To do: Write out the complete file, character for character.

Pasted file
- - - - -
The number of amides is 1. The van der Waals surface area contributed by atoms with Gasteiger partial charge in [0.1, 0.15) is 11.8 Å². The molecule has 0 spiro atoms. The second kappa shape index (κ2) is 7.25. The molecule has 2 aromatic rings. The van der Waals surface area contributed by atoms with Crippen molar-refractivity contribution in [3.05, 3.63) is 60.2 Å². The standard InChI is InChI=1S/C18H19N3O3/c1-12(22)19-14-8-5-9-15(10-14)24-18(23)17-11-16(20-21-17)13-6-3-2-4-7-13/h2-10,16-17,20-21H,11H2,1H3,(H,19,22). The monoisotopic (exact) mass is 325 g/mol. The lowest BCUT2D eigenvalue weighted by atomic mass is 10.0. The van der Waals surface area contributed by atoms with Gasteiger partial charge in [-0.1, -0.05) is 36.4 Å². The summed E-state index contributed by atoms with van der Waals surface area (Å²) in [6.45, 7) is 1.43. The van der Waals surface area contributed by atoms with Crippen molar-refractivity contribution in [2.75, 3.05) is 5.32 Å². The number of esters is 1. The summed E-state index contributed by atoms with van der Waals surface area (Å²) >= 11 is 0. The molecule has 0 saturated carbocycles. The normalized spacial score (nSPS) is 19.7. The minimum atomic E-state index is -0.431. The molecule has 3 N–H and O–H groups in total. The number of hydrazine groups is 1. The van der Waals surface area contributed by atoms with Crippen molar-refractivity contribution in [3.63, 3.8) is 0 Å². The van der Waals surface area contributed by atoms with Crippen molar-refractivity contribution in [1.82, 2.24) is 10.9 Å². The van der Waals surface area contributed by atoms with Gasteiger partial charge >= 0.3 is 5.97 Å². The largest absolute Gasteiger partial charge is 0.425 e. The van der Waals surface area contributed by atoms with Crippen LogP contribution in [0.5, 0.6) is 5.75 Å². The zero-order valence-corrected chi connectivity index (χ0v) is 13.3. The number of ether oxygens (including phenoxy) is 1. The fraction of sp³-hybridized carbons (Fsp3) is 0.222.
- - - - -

The number of amides is 1. The van der Waals surface area contributed by atoms with Gasteiger partial charge in [0.1, 0.15) is 11.8 Å². The molecule has 0 spiro atoms. The second kappa shape index (κ2) is 7.25. The molecule has 2 aromatic rings. The van der Waals surface area contributed by atoms with Crippen molar-refractivity contribution in [3.05, 3.63) is 60.2 Å². The standard InChI is InChI=1S/C18H19N3O3/c1-12(22)19-14-8-5-9-15(10-14)24-18(23)17-11-16(20-21-17)13-6-3-2-4-7-13/h2-10,16-17,20-21H,11H2,1H3,(H,19,22). The monoisotopic (exact) mass is 325 g/mol. The lowest BCUT2D eigenvalue weighted by atomic mass is 10.0. The van der Waals surface area contributed by atoms with Gasteiger partial charge in [-0.1, -0.05) is 36.4 Å². The summed E-state index contributed by atoms with van der Waals surface area (Å²) in [6.45, 7) is 1.43. The van der Waals surface area contributed by atoms with Crippen molar-refractivity contribution in [2.75, 3.05) is 5.32 Å². The number of esters is 1. The summed E-state index contributed by atoms with van der Waals surface area (Å²) >= 11 is 0. The molecule has 0 saturated carbocycles. The normalized spacial score (nSPS) is 19.7. The minimum atomic E-state index is -0.431. The molecule has 3 N–H and O–H groups in total. The number of hydrazine groups is 1. The van der Waals surface area contributed by atoms with Crippen molar-refractivity contribution in [3.63, 3.8) is 0 Å². The van der Waals surface area contributed by atoms with Crippen molar-refractivity contribution in [1.82, 2.24) is 10.9 Å². The van der Waals surface area contributed by atoms with Gasteiger partial charge >= 0.3 is 5.97 Å². The largest absolute Gasteiger partial charge is 0.425 e. The van der Waals surface area contributed by atoms with Crippen LogP contribution in [0.5, 0.6) is 5.75 Å². The zero-order valence-corrected chi connectivity index (χ0v) is 13.3. The number of ether oxygens (including phenoxy) is 1. The fraction of sp³-hybridized carbons (Fsp3) is 0.222.